August 27, 2003
NEW YORK CITY
THE MODERATOR: Questions for Kim, please.
Q. How long do you think it will take for you to get questions about how it is to play the tournaments without the Williams sisters?
KIM CLIJSTERS: Oh, you're not the first one to ask that.
Q. I'm not asking that. How long will it take before someone asks that question?
KIM CLIJSTERS: It's been asked already.
Q. Are you pretty pleased today?
KIM CLIJSTERS: Yeah, I was, definitely. I think compared to my first match, I felt like, you know, against Laura today I had to play better than my first match. I definitely did that. I definitely stepped my game up a little bit. You know, I was very happy with that, the way I played today.
Q. Are you also concerned about gaining some national glory for Belgium?
KIM CLIJSTERS: Well, not when we're out on the court. Obviously not. I think it's great to see whenever we play a lot of big matches how people announce where we're from, where we live. I think that's great, to see how sort of after -- tennis-wise, after Dominique Van Roost and Sabine Appelmans stopped playing, straightaway we had two other girls in the Top 10. We kept the Belgian tennis going. I think, yeah, it's great what we can do for the name of our country.
Q. Next up for you potentially dangerous opponent, Kuznetsova. Do you sense a certain fearlessness on behalf of most of the Russian players because they're coming out of a country where there is a lot of poverty and tennis is a way out for them?
KIM CLIJSTERS: Definitely. I don't know if Svetlana trained in Russia. I think she's been training in Spain for a long time. But, no, I definitely think -- also following my sister in the Juniors circuit, there's so many Russians playing so well. I don't know how many there are in the women's draw. I think there are about 13 or 14 Russians in the main draw. I think that's incredible. That's definitely, you know, part of hard work. But also, like you said, they maybe don't have the richest Federation and they probably have to work really hard from a young age. I think that's what pays off. I think any sport is about that, working as hard as you can.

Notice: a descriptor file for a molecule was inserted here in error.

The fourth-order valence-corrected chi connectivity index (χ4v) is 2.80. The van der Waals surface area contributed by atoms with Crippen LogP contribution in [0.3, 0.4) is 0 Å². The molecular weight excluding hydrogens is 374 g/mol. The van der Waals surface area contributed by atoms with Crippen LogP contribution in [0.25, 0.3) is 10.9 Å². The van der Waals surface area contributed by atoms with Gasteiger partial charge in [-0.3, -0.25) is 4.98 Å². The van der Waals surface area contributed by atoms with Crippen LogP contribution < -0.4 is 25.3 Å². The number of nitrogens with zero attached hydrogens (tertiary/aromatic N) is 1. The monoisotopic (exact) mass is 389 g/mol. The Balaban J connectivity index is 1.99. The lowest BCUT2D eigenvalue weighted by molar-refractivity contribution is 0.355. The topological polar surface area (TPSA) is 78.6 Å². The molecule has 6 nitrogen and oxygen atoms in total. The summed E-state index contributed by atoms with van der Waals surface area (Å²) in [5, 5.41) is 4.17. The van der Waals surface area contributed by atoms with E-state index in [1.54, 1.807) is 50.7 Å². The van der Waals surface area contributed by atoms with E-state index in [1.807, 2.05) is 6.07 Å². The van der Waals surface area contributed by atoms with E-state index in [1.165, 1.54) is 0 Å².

Q. Do you sense it's very difficult to intimidate a lot of these young Russians?
KIM CLIJSTERS: I don't know. It's hard to say. The type of game they play, as well, they all have similar styles of games. It's very hard to get through those. They hardly miss a ball. They always hit with the same amount of speed, almost every shot. That's why I think it's amazing to see how all of those girls have made it a long way, yeah.
Q. You had disappointments in all the other three Grand Slams this year. How much of a motivation is that for you to really try to win?
KIM CLIJSTERS: Of course, any Grand Slam you always get motivated. By you saying I was disappointed, I was disappointed losing those matches, but I still made it to the semifinals and to the finals. I always try to take the positive out of my losses. You know, of course, when I lose a match, I'm disappointed. But, you know, I'm not going to, you know, sit down and cry, reflect on what happened. I want to go forward and get better and work on what I didn't do well in that match. That's what I've been doing. That's what you always have to do. You have to always try to get better and try to stay motivated.
Q. When you get one of these young players who quite often will come out there --
KIM CLIJSTERS: Russians?
Q. Anybody who's young, has "nothing to lose," will hit for the lines. How difficult are those kind of players to play?